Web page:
Players are providing lasting examples of loving relationships with their children that debunk decades of racist narratives about their absence.

David Leonard
David Leonard

The NBA, a league filled with young, wealthy black men, seems like the perfect place to celebrate black fatherhood. Instead, for decades NBA dads have been cultural punching bags, celebrity straw men for arguments about the pathology of black families. But this season, which concluded this week with the Golden State Warriors’ historic championship, a new story has emerged. Warriors star Steph Curry’s daughter, Riley, is winning the Internet. Derrick Rose’s son is a fan favorite. Chris Paul’s 6-year-old is appearing alongside his dad in TV commercials, and has more than 220,000 followers on Instagram.

Riley Curry’s cuteness, in particular, has become the object of public fascination. After Riley became the unexpected focus of a press conference earlier this month by singing, yawning, and crawling under a table, her dad was praised for his parenting skills. “Curry displayed his affection and patience for his daughter while fulfilling his professional responsibilities—the way a father should,” wrote Eric Rodriguez in the San Jose Mercury News.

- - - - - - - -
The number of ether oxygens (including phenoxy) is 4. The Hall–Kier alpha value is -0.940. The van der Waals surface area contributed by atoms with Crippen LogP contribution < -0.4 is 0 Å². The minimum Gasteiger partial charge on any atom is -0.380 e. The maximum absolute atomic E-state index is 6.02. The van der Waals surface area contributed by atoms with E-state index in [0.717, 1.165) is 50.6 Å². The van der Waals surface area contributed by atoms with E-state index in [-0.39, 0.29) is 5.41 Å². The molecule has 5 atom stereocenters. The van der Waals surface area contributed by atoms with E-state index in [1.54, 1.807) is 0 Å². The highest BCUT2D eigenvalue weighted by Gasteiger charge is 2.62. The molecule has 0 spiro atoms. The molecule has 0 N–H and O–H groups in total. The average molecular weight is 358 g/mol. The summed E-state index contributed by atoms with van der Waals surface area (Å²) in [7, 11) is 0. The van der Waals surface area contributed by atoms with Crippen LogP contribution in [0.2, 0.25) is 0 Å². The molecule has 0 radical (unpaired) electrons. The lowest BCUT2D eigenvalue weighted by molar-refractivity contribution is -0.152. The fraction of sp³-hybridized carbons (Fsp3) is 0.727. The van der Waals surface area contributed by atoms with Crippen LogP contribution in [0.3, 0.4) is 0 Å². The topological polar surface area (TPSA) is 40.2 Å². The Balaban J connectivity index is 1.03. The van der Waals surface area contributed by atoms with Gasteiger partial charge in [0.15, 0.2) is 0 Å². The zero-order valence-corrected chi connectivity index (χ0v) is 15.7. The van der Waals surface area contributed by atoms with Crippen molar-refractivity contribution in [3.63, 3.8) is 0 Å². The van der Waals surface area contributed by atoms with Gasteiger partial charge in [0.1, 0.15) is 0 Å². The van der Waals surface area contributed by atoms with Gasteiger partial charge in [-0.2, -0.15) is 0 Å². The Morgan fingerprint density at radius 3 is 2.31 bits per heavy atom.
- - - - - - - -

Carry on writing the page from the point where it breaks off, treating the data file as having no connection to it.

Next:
This praise of NBA dads doesn’t appear to be fleeting, and has actually been building for a while. In 2013, USA Today put together a photo gallery celebrating NBA fatherhood featuring the league’s biggest stars—Kobe Bryant, LeBron James, Carmelo Anthony—showing affection to their kids.

But perhaps more important to the changing image of the NBA’s black dads is the fact that black athletes have greater power to shape the narratives of their lives on and off the court. “What has changed is the ways that black male celebrities, and in this case athletes, use [social media] platforms to challenge these entrenched ideas regarding black masculinity, regarding absentee fathers, and regarding dysfunctional families,” said David Leonard, associate professor and chair of the Department of Critical Cultures, Gender and Race Studies at WSU. “Whereas 20 years ago Sports Illustrated and ESPN functioned as gatekeepers that defined how the public consumed sporting cultures, black athletes, through Instagram, Twitter, and their media power are able to speak back,” Leonard said.

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